On August 29th Dana Milbank of the Washington Post wrote an alarming column on the federal government’s fiscal challenges. Moreover, it was not his own opinion he was voicing, but rather that of the Semiannual Report of the nonpartisan Congressional Budget Office that was issued on August 27, 2014.
The CBO Report, Milbank says, shows that “the long-term fiscal disaster, predicted for some time, has crept into the short term.” Here are the particulars for that conclusion from the Report itself:
- The foundation for the report is the CBO’s own economic forecast that “the economy will grow slowly this year . . . and then at a faster but still moderate pace over the next few years;” that “inflation is expected to remain below the Federal Reserve’s goal, and interest rates on Treasury securities . . . are projected to rise considerably.”
- Another basic CBO assumption is “current laws governing federal taxes and spending generally remained unchanged.”
- Federal debt held by the public will reach 74 percent of gross domestic product this year, more than twice what it was at the end of 2007 and higher than in any year since 1950. In a decade, it will hit 77 percent; in 25 years, 100 percent.
- “85 percent of the federal government’s spending increases between now and 2024 will be consumed by just three items: Social Security (which will claim 28 percent of the increase), Medicare and other health-care programs (32 percent) and interest on the debt (25 percent). Spending on everything else — military and domestic programs alike — would fall to the lowest proportion of the economy since at least 1940, when such statistics were first collected.”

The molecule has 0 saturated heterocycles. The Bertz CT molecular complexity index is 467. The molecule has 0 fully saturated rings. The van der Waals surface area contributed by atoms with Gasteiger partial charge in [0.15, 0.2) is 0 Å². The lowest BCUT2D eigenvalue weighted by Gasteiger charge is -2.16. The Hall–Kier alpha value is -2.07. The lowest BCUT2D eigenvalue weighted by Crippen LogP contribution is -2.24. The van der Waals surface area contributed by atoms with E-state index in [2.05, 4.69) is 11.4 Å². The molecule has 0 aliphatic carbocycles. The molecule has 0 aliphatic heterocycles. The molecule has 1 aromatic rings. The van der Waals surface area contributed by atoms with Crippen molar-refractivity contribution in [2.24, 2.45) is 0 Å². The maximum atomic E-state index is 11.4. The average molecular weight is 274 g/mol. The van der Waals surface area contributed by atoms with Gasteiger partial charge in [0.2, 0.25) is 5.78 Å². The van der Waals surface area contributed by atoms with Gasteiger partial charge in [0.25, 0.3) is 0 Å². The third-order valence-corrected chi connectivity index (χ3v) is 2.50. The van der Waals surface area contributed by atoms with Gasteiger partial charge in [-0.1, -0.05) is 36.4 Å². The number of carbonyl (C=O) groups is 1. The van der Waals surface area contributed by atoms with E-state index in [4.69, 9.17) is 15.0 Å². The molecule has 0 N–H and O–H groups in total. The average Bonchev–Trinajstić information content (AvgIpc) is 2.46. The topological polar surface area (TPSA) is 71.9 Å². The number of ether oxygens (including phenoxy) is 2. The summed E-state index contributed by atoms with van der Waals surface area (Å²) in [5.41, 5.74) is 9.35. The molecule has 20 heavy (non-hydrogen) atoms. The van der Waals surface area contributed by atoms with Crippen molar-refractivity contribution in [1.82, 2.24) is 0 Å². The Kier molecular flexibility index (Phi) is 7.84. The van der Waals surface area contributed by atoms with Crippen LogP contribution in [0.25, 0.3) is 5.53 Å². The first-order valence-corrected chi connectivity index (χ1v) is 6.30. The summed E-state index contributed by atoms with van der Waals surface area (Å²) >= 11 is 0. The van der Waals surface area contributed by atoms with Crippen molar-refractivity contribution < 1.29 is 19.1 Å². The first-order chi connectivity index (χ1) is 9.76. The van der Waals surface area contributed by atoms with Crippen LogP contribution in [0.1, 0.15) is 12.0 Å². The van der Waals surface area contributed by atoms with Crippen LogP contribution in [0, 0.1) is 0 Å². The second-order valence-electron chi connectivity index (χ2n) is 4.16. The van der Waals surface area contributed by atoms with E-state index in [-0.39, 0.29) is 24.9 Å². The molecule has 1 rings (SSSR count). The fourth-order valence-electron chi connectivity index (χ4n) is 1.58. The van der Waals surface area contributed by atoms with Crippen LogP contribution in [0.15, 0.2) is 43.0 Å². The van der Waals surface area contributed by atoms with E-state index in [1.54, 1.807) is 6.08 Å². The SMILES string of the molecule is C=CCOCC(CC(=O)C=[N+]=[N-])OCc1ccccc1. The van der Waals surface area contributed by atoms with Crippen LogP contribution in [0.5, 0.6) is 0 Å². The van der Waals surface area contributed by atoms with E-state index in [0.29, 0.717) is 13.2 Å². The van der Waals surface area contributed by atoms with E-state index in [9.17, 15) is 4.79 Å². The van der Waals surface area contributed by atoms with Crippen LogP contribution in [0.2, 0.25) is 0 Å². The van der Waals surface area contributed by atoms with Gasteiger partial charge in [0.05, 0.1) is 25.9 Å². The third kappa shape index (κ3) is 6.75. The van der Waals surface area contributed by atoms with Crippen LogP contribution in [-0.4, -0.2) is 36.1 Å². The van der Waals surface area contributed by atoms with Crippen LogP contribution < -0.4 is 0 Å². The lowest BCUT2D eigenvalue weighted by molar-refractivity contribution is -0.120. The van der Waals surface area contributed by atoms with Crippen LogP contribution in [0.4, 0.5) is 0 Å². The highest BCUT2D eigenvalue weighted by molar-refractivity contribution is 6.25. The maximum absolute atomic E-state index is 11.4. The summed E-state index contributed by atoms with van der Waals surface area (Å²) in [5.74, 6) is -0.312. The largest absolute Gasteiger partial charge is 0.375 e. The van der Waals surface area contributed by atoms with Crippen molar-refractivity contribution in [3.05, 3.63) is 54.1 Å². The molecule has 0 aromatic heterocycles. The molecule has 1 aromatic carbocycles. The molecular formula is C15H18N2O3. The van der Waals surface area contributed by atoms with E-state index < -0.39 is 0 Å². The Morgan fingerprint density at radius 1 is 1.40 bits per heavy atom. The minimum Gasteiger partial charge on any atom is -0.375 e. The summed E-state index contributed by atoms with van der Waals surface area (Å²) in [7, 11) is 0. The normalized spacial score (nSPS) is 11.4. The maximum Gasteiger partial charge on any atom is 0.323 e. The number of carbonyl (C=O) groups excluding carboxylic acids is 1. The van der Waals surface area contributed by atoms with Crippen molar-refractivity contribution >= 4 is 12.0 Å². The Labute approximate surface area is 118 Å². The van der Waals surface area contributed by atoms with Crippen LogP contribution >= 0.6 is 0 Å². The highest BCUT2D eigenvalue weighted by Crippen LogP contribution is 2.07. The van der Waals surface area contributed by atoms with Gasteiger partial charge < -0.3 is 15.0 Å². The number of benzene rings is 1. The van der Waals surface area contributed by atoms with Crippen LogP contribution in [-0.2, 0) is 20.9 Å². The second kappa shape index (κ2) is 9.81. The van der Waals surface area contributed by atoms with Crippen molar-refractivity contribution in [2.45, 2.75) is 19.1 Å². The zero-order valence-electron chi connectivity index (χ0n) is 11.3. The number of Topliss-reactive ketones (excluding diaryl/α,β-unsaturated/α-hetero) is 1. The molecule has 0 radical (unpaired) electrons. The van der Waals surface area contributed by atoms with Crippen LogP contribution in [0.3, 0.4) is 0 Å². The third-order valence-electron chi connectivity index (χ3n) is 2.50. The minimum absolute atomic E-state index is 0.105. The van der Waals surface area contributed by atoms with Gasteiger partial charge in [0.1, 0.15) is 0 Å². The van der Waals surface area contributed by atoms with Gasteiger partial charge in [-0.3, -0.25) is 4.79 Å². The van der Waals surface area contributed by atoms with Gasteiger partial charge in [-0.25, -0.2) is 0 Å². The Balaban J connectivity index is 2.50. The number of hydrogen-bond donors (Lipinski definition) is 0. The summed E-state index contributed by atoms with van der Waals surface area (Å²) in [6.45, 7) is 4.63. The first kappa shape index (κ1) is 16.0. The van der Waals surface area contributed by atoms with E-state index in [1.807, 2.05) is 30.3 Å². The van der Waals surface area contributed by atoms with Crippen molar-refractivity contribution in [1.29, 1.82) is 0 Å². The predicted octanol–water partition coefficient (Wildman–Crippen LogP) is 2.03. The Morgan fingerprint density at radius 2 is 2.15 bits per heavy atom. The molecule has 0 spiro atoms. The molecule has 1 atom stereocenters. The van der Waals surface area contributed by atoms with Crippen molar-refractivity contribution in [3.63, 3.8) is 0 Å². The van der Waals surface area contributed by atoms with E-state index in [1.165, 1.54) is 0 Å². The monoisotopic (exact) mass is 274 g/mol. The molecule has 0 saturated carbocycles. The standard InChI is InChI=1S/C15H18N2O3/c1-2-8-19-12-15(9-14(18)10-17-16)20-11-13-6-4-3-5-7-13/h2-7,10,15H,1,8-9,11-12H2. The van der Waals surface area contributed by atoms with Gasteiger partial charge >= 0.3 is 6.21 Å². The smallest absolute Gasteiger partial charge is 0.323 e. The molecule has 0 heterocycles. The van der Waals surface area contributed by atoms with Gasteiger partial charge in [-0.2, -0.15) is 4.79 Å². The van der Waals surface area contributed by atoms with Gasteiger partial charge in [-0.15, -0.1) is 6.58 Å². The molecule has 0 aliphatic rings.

- “The persistent and growing deficits that CBO projects . . . would have serious negative consequences, including . . . Increased federal spending for interest payments, Restraining economic growth in the long term, Giving policymakers less flexibility to respond to unexpected challenges, and Eventually increasing the risk of a financial crisis (in which investors would demand high interest rates to buy the government’s debt).”
These problems, says Milbank, will come “because of the cowardice of leaders on both sides, who have avoided serious changes to the tax code and to Medicare and the other ‘mandatory’ spending programs.”
Milbank’s comments came before the release of a report by Northwestern University economist, Robert Gordon, claiming that the CBO’s modest projection of U.S. economic growth over the next decade is unattainable. Gordon for several years has argued that reduced labor productivity, reduced labor market participation and meager capital investment have adversely affected the U.S. economy’s ability to grow. Thus, under Gordon’s analysis, the fiscal challenges facing the federal government will only be worse.